At school, did your teacher ever scold you for staring into space? Do you find it difficult to accomplish a task because you’re too busy peering out of the window? Well an emerging body of research suggests that allowing your mind to wander may be a health part of your mental life. Our minds spend as much as 50% of our waking hours wandering, jumping between memories, imaginings, plans and goals (http://news.harvard.edu/gazette/story/2010/11/wandering-mind-not-a-happy-mind/). Mind wandering is defined as thought unrelated to tasks or external stimuli and much of the research literature labels it as “task unrelated thought” or TUT. In a recent review of over 200 studies of various aspects of TUT, researchers at the University of British Columbia and the University of California, Berkeley argued that understanding how and why the mind moved freely was vital for understanding how the minds of mentally ill people might work, as emotion or worry can often force the brain to return to a single thought. (http://www.nature.com/nrn/journal/v17/n11/full/nrn.2016.113.html). For example, the mind of someone with ADHD may wander more freely, but the mind of someone with anxiety or depression may have the tendency to get stuck on a single thought.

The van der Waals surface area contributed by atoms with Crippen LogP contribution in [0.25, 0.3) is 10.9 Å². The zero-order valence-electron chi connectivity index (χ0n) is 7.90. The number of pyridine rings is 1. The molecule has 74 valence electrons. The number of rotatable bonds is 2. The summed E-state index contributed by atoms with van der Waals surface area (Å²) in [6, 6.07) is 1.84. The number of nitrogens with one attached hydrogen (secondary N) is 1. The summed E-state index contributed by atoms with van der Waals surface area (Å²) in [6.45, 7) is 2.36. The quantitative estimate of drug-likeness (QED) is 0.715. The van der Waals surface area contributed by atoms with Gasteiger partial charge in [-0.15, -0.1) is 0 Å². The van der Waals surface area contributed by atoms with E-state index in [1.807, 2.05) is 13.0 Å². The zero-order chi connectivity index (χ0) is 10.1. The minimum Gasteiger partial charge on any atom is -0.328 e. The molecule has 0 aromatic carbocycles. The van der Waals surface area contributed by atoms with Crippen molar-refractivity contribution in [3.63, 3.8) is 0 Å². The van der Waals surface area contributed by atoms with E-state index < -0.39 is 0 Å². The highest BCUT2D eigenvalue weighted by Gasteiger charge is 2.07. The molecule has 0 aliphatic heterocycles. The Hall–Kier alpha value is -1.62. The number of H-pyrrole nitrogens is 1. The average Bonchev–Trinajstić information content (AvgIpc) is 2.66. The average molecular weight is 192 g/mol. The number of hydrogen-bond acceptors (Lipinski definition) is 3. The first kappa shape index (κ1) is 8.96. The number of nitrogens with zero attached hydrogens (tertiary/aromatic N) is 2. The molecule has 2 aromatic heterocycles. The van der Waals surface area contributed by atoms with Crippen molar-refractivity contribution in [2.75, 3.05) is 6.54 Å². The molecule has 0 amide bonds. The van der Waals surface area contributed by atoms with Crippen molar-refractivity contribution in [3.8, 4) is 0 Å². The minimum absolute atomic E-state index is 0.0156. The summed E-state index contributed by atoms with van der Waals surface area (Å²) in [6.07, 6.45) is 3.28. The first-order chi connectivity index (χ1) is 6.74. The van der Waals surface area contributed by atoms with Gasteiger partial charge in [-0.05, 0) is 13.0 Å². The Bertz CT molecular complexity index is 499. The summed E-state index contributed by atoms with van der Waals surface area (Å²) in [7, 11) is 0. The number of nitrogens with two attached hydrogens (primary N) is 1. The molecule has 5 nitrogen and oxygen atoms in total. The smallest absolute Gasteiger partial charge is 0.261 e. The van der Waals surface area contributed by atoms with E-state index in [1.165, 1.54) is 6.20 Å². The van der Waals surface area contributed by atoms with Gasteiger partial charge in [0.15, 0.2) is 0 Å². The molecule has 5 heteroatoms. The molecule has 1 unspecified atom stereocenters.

There is a growing body of research that also suggests that mind wandering and creativity may be linked, as creativity may be an extension of daydreaming. Creative people often practice a variation of mind wandering called “positive constructive daydreaming”, a method of thinking associated with self-awareness, goal orientated thinking and increased compassion. The free play of thoughts that occurs in mind-wandering may enable us to think more flexibly and draw more liberally upon our vast internal reservoir of memories, feelings and images in order to create new and unusual connections. This point is illustrated by the often retold story of Archimedes, tasked with determining the metallic composition of a votive crown made for the temple of Kind Hiero II. After reaching an impasse, the scientist and philosopher took a bath and, after noticing how the water rose when he entered the bath and realising that this principle could help him solve his question, shouted “eureka” and ran into the streets naked. While the story may be apocryphal, it certainly illustrates the significance of stepping back from a problem and letting your mind drift in order to encourage creative, and eventually more productive, thought.
Mind wandering is not only a normal and healthy part of mental life, it is potentially very useful, and an interesting diagnostic tool for those dealing with psychological challenges. So the next time you find yourself drifting, perhaps when you are walking or doing to dishes, don’t allow you self to be frustrated. Instead, perhaps consider where your wandering mind went, and ask yourself if it might be revealing.
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